EWG's Tap Water Database — 2019 UPDATE



Herington, City of

Nitrate, a fertilizer chemical, frequently contaminates drinking water due to agricultural and urban runoff, and discharges from municipal wastewater treatment plants and septic tanks. Excessive nitrate in water can cause oxygen deprivation in infants and increase the risk of cancer. Click here to read more about nitrate.





Samples exceeding legal limit (MCL)


Samples exceeding
health guidelines

Testing results - average by year

YearAverage resultSamples takenDetectionsRange of results
20120.710 ppm220.630 ppm - 0.790 ppm
20130.440 ppm220.370 ppm - 0.510 ppm
20140.240 ppm110.240 ppm
20150.335 ppm220.140 ppm - 0.530 ppm
20160.415 ppm220.400 ppm - 0.430 ppm
20170.745 ppm220.390 ppm - 1.10 ppm

ppm = parts per million

State and national drinking water standards and health guidelines

EWG Health Guideline 0.14 ppm

The EWG Health Guideline of 0.14 ppm for nitrate was defined by EWG . This health guideline protects against cancer and harm to fetal growth and development.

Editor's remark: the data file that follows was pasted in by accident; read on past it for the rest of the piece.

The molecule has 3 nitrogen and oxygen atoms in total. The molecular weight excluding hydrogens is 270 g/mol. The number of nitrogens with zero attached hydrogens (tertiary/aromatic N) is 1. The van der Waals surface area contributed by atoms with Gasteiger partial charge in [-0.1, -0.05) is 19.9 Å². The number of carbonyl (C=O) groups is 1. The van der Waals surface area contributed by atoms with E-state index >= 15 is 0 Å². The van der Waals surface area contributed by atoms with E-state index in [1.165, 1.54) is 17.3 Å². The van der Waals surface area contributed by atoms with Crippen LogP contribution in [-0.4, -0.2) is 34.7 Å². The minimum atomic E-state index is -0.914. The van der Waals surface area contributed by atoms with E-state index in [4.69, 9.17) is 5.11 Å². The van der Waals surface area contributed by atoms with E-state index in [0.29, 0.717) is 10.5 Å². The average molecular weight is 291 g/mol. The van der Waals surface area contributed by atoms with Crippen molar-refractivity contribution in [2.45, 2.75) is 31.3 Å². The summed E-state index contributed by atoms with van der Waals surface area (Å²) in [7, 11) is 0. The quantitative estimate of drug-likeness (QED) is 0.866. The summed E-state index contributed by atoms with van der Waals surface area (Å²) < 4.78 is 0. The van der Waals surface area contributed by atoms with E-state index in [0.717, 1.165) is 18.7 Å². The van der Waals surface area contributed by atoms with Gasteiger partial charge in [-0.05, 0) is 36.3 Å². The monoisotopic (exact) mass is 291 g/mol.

EPA Maximum Contaminant
Level (MCL) 10 ppm

The legal limit for nitrate, established in 1962, was developed to protect infants from acute methemoglobinemia, a life-threatening disorder of oxygen transport in the body. This limit does not fully protect against the risk of cancer and harm to the developing fetus.

ppm = parts per million

All test results

Date Lab ID Result
2012-04-11577387BT0.790 ppm
2012-05-08578569WS0.630 ppm
2013-04-09594366BT0.370 ppm
2013-05-06595580WS0.510 ppm
2014-04-221002300.240 ppm
2015-03-172970830.140 ppm
2015-04-203158030.530 ppm
2016-03-145092490.400 ppm
2016-04-185295600.430 ppm
2017-03-137236170.390 ppm
2017-04-177431071.10 ppm